The consequences can be much more significant, however. A poorly seated nock can cause the string to become dislodged from the bolt and fly down the glide path past the arrow. This is actually a much worse situation than a simple dry-fire, because the string may hit another part of the arrow. This can break the bolt, bend cams or limbs, or even eject strings. If you don’t want trouble to come nockin’, make sure it’s properly seated.
Use a Quiver for Broadhead Arrows
There are more varieties of arrowheads available than ever before. One of the most popular styles is the broadhead, which is a sharpened version of the traditional wide-V style. These are popular because their extremely sharp leading edges result in great penetration into animals, making for a cleaner kill. However, the sharpness of these tips is nothing to be toyed with. It is all too easy to receive a significant cut or worse from a mishandled broadhead arrow. To prevent this, always use extreme caution when loading or unloading a broadhead. Further, always keep them in a protected quiver when not in use.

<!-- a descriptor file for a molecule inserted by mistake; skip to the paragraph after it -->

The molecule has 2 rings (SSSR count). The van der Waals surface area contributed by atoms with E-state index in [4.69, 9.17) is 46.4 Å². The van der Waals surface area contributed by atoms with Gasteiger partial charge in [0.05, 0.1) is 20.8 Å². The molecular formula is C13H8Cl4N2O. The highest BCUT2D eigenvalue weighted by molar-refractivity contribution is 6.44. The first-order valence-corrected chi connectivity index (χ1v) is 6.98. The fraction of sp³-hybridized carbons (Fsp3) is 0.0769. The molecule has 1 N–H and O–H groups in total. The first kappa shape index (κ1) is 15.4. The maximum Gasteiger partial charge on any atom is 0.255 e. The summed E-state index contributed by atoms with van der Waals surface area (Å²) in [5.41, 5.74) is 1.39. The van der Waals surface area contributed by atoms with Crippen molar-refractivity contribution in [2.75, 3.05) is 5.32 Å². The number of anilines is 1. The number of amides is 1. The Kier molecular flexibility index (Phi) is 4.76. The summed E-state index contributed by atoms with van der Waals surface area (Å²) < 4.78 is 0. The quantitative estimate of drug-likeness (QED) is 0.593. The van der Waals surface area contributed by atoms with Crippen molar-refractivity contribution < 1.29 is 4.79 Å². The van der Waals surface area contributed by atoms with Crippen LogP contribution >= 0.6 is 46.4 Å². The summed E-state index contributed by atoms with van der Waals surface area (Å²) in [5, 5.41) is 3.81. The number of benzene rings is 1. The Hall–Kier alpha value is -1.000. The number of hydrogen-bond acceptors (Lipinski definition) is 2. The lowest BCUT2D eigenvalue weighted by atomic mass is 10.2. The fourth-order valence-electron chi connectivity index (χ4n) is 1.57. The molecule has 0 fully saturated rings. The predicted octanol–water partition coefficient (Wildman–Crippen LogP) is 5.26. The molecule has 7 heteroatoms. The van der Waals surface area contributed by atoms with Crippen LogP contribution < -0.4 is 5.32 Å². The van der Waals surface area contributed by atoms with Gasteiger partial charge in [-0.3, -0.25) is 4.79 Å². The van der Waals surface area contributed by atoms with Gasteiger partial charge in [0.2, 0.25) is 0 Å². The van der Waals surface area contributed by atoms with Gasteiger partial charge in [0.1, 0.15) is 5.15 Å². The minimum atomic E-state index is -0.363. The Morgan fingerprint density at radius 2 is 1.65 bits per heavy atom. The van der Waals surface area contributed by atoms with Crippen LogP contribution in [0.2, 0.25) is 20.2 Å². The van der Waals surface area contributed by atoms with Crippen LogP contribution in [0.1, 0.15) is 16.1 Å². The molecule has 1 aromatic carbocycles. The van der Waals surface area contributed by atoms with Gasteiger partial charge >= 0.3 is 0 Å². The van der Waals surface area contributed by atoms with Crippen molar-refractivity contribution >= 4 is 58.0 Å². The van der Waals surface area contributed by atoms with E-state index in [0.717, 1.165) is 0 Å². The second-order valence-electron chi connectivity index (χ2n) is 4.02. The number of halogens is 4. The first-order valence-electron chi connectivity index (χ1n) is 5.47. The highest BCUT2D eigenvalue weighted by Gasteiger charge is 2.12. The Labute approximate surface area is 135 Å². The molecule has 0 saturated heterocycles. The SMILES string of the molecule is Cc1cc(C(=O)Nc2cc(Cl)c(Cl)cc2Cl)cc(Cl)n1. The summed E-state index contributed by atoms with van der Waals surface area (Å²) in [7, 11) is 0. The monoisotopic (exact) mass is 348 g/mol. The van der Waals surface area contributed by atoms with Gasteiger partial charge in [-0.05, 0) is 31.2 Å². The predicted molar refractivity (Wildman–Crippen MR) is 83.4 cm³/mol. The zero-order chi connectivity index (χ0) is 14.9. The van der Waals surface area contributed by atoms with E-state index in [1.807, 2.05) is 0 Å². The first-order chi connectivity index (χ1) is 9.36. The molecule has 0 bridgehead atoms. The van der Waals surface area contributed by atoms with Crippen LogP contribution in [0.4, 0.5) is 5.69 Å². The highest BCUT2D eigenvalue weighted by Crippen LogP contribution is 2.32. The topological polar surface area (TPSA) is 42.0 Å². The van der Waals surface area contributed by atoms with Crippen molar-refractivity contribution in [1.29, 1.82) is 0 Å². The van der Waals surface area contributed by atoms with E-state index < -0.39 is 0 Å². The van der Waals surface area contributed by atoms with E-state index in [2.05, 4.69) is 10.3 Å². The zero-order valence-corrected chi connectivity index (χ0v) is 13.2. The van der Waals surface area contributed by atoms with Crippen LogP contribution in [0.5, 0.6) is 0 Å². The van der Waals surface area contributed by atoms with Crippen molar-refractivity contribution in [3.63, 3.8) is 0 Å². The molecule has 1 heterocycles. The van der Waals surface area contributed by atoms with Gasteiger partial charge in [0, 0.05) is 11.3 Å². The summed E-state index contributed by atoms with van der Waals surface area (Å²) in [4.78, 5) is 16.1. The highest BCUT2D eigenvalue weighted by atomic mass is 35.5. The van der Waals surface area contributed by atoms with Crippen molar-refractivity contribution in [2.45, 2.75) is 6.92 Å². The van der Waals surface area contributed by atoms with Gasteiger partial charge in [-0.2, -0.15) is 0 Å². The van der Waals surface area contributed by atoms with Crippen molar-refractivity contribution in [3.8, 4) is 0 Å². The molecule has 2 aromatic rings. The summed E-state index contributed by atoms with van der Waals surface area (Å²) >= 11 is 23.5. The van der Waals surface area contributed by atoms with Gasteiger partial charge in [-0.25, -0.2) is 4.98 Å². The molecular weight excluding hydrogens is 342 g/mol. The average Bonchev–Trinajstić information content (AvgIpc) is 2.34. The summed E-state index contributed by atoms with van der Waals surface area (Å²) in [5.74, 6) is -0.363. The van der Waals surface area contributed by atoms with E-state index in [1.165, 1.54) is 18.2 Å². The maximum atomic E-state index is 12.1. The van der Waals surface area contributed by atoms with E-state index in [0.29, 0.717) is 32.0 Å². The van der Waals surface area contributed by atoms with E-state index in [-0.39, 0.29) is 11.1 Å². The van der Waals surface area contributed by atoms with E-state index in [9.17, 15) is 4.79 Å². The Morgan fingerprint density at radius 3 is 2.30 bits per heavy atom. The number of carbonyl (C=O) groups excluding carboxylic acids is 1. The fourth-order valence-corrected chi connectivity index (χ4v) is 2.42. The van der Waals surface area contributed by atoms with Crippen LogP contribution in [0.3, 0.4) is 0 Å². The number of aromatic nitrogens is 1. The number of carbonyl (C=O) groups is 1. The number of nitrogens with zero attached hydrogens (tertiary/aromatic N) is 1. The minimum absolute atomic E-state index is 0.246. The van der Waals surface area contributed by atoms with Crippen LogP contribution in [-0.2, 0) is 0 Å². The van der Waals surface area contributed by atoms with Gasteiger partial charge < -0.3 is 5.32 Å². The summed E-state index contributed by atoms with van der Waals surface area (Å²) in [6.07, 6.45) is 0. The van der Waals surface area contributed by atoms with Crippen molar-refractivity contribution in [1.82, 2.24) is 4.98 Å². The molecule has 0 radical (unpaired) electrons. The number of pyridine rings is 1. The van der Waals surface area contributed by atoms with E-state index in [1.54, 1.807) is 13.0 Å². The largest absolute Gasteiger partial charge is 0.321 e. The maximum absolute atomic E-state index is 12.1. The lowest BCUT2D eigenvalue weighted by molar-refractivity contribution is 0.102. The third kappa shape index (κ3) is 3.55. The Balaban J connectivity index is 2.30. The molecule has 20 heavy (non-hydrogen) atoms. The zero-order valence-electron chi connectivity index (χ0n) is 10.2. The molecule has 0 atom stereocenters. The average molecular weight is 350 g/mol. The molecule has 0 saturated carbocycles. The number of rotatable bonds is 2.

Crossbow safety tips don’t need to be complicated. Yet, so many of the dangers are tragically easy to overlook. Done properly, crossbows are a safe and fun hobby. However, even a moment of absent mindedness can quickly ruin a hunting day or worse. Even though they are easy to use, crossbows are still dangerous weapons that demand respect.
Thankfully, crossbow safety is a lot like arrows: you just need a few basic tips. Eventually these processes will become second nature, simply another line in your mental checklist. Until then, use caution, be safe, and most importantly, have fun.